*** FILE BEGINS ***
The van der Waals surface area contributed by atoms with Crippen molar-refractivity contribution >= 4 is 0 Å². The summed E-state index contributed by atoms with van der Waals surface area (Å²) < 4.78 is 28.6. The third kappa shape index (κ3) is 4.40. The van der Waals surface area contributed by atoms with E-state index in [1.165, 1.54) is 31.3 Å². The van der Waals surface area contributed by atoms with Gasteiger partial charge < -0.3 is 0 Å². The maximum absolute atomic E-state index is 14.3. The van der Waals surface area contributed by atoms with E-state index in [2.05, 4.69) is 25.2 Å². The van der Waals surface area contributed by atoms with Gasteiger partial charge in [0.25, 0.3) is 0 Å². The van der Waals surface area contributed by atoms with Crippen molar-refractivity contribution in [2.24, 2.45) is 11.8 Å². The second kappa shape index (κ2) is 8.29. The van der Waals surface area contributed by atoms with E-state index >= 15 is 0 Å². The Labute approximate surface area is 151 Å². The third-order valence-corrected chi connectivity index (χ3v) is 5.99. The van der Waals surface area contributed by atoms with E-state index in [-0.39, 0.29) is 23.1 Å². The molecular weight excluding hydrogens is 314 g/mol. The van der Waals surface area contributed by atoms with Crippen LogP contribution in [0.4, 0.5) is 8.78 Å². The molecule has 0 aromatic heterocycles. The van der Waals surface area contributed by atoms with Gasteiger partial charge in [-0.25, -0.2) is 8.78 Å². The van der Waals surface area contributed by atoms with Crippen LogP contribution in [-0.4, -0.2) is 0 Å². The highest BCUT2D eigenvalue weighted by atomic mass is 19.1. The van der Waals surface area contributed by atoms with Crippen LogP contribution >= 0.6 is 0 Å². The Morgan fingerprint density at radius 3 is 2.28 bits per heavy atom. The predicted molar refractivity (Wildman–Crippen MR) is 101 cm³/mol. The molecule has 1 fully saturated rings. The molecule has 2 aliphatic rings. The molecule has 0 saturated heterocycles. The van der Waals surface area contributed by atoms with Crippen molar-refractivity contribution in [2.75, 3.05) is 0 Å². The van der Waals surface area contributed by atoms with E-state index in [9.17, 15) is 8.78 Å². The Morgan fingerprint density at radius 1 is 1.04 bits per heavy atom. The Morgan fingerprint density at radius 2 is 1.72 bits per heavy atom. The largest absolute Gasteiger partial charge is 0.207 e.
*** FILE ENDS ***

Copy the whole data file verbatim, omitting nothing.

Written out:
The van der Waals surface area contributed by atoms with Crippen molar-refractivity contribution >= 4 is 0 Å². The summed E-state index contributed by atoms with van der Waals surface area (Å²) < 4.78 is 28.6. The third kappa shape index (κ3) is 4.40. The van der Waals surface area contributed by atoms with E-state index in [1.165, 1.54) is 31.3 Å². The van der Waals surface area contributed by atoms with Gasteiger partial charge < -0.3 is 0 Å². The maximum absolute atomic E-state index is 14.3. The van der Waals surface area contributed by atoms with E-state index in [2.05, 4.69) is 25.2 Å². The van der Waals surface area contributed by atoms with Gasteiger partial charge in [0.25, 0.3) is 0 Å². The van der Waals surface area contributed by atoms with Crippen molar-refractivity contribution in [2.24, 2.45) is 11.8 Å². The second kappa shape index (κ2) is 8.29. The van der Waals surface area contributed by atoms with E-state index >= 15 is 0 Å². The Labute approximate surface area is 151 Å². The third-order valence-corrected chi connectivity index (χ3v) is 5.99. The van der Waals surface area contributed by atoms with E-state index in [-0.39, 0.29) is 23.1 Å². The molecular weight excluding hydrogens is 314 g/mol. The van der Waals surface area contributed by atoms with Crippen LogP contribution in [0.4, 0.5) is 8.78 Å². The molecule has 0 aromatic heterocycles. The van der Waals surface area contributed by atoms with Gasteiger partial charge in [-0.25, -0.2) is 8.78 Å². The van der Waals surface area contributed by atoms with Crippen LogP contribution in [-0.4, -0.2) is 0 Å². The highest BCUT2D eigenvalue weighted by atomic mass is 19.1. The van der Waals surface area contributed by atoms with Crippen LogP contribution >= 0.6 is 0 Å². The Morgan fingerprint density at radius 3 is 2.28 bits per heavy atom. The predicted molar refractivity (Wildman–Crippen MR) is 101 cm³/mol. The molecule has 1 fully saturated rings. The molecule has 2 aliphatic rings. The molecule has 0 saturated heterocycles. The van der Waals surface area contributed by atoms with Crippen molar-refractivity contribution in [2.75, 3.05) is 0 Å². The van der Waals surface area contributed by atoms with E-state index in [9.17, 15) is 8.78 Å². The Morgan fingerprint density at radius 1 is 1.04 bits per heavy atom. The Morgan fingerprint density at radius 2 is 1.72 bits per heavy atom. The largest absolute Gasteiger partial charge is 0.207 e.